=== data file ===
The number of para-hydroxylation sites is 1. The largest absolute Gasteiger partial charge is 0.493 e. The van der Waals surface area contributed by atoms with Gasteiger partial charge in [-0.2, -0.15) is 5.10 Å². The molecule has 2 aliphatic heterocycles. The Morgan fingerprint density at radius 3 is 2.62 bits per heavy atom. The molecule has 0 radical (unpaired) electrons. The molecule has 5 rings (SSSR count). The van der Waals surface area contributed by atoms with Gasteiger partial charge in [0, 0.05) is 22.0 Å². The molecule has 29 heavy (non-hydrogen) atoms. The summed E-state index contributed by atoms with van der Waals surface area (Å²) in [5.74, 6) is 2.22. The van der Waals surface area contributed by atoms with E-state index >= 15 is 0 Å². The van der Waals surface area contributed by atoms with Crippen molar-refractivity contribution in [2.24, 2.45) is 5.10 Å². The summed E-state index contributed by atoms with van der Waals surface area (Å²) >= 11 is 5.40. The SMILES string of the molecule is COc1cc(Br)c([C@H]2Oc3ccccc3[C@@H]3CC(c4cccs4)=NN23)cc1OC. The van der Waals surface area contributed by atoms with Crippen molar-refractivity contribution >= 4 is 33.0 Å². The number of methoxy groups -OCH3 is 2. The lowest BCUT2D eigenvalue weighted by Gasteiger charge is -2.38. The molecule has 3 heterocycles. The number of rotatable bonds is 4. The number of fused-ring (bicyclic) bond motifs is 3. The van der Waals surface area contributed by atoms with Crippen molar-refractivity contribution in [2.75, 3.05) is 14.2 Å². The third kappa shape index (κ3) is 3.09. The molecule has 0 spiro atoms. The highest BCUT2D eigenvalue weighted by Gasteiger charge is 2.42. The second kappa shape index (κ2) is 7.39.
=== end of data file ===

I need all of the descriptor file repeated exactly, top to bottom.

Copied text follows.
The number of para-hydroxylation sites is 1. The largest absolute Gasteiger partial charge is 0.493 e. The van der Waals surface area contributed by atoms with Gasteiger partial charge in [-0.2, -0.15) is 5.10 Å². The molecule has 2 aliphatic heterocycles. The Morgan fingerprint density at radius 3 is 2.62 bits per heavy atom. The molecule has 0 radical (unpaired) electrons. The molecule has 5 rings (SSSR count). The van der Waals surface area contributed by atoms with Gasteiger partial charge in [0, 0.05) is 22.0 Å². The molecule has 29 heavy (non-hydrogen) atoms. The summed E-state index contributed by atoms with van der Waals surface area (Å²) in [5.74, 6) is 2.22. The van der Waals surface area contributed by atoms with E-state index >= 15 is 0 Å². The van der Waals surface area contributed by atoms with Crippen molar-refractivity contribution in [2.24, 2.45) is 5.10 Å². The summed E-state index contributed by atoms with van der Waals surface area (Å²) >= 11 is 5.40. The SMILES string of the molecule is COc1cc(Br)c([C@H]2Oc3ccccc3[C@@H]3CC(c4cccs4)=NN23)cc1OC. The van der Waals surface area contributed by atoms with Crippen molar-refractivity contribution >= 4 is 33.0 Å². The number of methoxy groups -OCH3 is 2. The lowest BCUT2D eigenvalue weighted by Gasteiger charge is -2.38. The molecule has 3 heterocycles. The number of rotatable bonds is 4. The number of fused-ring (bicyclic) bond motifs is 3. The van der Waals surface area contributed by atoms with Crippen molar-refractivity contribution in [2.75, 3.05) is 14.2 Å². The third kappa shape index (κ3) is 3.09. The molecule has 0 spiro atoms. The highest BCUT2D eigenvalue weighted by Gasteiger charge is 2.42. The second kappa shape index (κ2) is 7.39.